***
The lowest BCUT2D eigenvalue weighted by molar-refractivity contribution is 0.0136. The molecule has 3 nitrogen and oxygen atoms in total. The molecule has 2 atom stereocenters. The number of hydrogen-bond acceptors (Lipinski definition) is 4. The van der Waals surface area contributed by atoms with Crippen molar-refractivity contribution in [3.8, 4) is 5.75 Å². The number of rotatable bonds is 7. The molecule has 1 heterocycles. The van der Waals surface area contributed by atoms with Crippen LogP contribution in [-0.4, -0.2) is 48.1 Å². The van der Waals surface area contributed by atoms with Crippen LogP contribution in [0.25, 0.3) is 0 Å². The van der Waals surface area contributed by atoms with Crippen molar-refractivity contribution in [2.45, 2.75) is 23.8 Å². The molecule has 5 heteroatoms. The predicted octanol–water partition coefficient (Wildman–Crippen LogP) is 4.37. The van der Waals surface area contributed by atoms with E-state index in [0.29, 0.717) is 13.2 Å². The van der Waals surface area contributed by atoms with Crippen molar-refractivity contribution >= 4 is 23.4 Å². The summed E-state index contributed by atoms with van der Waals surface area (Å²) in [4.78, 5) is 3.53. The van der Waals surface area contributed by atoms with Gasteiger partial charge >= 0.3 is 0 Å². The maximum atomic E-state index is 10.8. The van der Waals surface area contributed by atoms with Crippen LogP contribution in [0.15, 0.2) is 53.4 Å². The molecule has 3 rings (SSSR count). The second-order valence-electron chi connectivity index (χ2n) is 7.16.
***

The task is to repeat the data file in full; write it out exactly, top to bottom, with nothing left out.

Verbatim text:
The lowest BCUT2D eigenvalue weighted by molar-refractivity contribution is 0.0136. The molecule has 3 nitrogen and oxygen atoms in total. The molecule has 2 atom stereocenters. The number of hydrogen-bond acceptors (Lipinski definition) is 4. The van der Waals surface area contributed by atoms with Crippen molar-refractivity contribution in [3.8, 4) is 5.75 Å². The number of rotatable bonds is 7. The molecule has 1 heterocycles. The van der Waals surface area contributed by atoms with Crippen LogP contribution in [-0.4, -0.2) is 48.1 Å². The van der Waals surface area contributed by atoms with Crippen LogP contribution in [0.25, 0.3) is 0 Å². The van der Waals surface area contributed by atoms with Crippen molar-refractivity contribution in [2.45, 2.75) is 23.8 Å². The molecule has 5 heteroatoms. The predicted octanol–water partition coefficient (Wildman–Crippen LogP) is 4.37. The van der Waals surface area contributed by atoms with E-state index in [0.29, 0.717) is 13.2 Å². The van der Waals surface area contributed by atoms with Crippen molar-refractivity contribution >= 4 is 23.4 Å². The summed E-state index contributed by atoms with van der Waals surface area (Å²) in [4.78, 5) is 3.53. The van der Waals surface area contributed by atoms with Gasteiger partial charge >= 0.3 is 0 Å². The maximum atomic E-state index is 10.8. The van der Waals surface area contributed by atoms with Crippen LogP contribution in [0.15, 0.2) is 53.4 Å². The molecule has 3 rings (SSSR count). The second-order valence-electron chi connectivity index (χ2n) is 7.16.